Ekphrastic portrait of pre-raphaelite models

  1. Małgorzata Wronka
Supervised by:
  1. Viorica Patea Director

Defence university: Universidad de Salamanca

Year of defence: 2020

  1. Jefferey Symos Chair
  2. Miriam Borham Puyal Secretary
  3. Zbigniew Bialas Committee member

Type: Thesis

Teseo: 642757 DIALNET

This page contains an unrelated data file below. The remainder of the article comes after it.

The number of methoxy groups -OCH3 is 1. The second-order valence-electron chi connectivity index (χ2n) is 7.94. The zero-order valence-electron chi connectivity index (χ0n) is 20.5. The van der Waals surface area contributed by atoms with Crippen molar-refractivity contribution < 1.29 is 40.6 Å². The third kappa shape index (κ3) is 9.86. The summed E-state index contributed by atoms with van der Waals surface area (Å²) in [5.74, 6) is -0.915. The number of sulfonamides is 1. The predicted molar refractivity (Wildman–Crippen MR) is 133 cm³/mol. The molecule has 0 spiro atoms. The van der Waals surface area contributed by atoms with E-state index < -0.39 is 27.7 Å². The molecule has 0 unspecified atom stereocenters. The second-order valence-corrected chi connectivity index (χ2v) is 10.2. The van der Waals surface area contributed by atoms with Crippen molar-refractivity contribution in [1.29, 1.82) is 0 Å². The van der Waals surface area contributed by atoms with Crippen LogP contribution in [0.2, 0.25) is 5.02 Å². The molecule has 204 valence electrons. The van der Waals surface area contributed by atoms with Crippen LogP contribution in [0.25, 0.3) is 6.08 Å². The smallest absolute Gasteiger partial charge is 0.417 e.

The thesis “Ekphrastic Portrait of Pre-Raphaelite Models” aims to juxtapose two seemingly separate subjects of ekphrasis and Pre-Raphaelite models. Ekphrasis, originally a literary term for a rhetorical device, reaches times of antiquity. However, over the course of time, it underwent the process of changes and started to refer not only to painting-poetry translations but it also expanded to interrelations between disciplines such as prose, film, theater, music, and photography. Ekphrasis, as the form of imitation achieved through different means of representation, should be seen through the differences and similarities offered by words and images. Among artists who incorporated ekphrasis in their art was the nineteenth-century Brotherhood of the Pre-Raphaelites inspired by works of Dante, William Shakespeare, and Lord Alfred Tennyson. The Pre-Raphaelites developed a wide and diverse array of subjects that embrace religious, medieval, and pastoral painting, yet, these are the representations of women which occupy a significant part of the Brotherhood’s art. Since the public often treats models as anonymous women, or as imaginary projections of artists’ minds, I hope that with the discussion on the private lives of Elizabeth Siddal, Fanny Cornforth, Jane Morris, and Alexa Wilding, I draw closer the figures of these four women. Apart from the analysis of the Brotherhood ekphrastic artworks, my study widens the scope of research and inquires if Pre-Raphaelite ekphrastic works representing imaginary, historical, and legendary heroines, comply with the biographies of the models who posed for them. The significance of this thesis is to enrich the study of Pre-Raphaelite ekphrastic representations of women which may be helpful in looking for further similarities between models and artistic characters, not only in the art of the Pre-Raphaelites but also in any other artistic creations.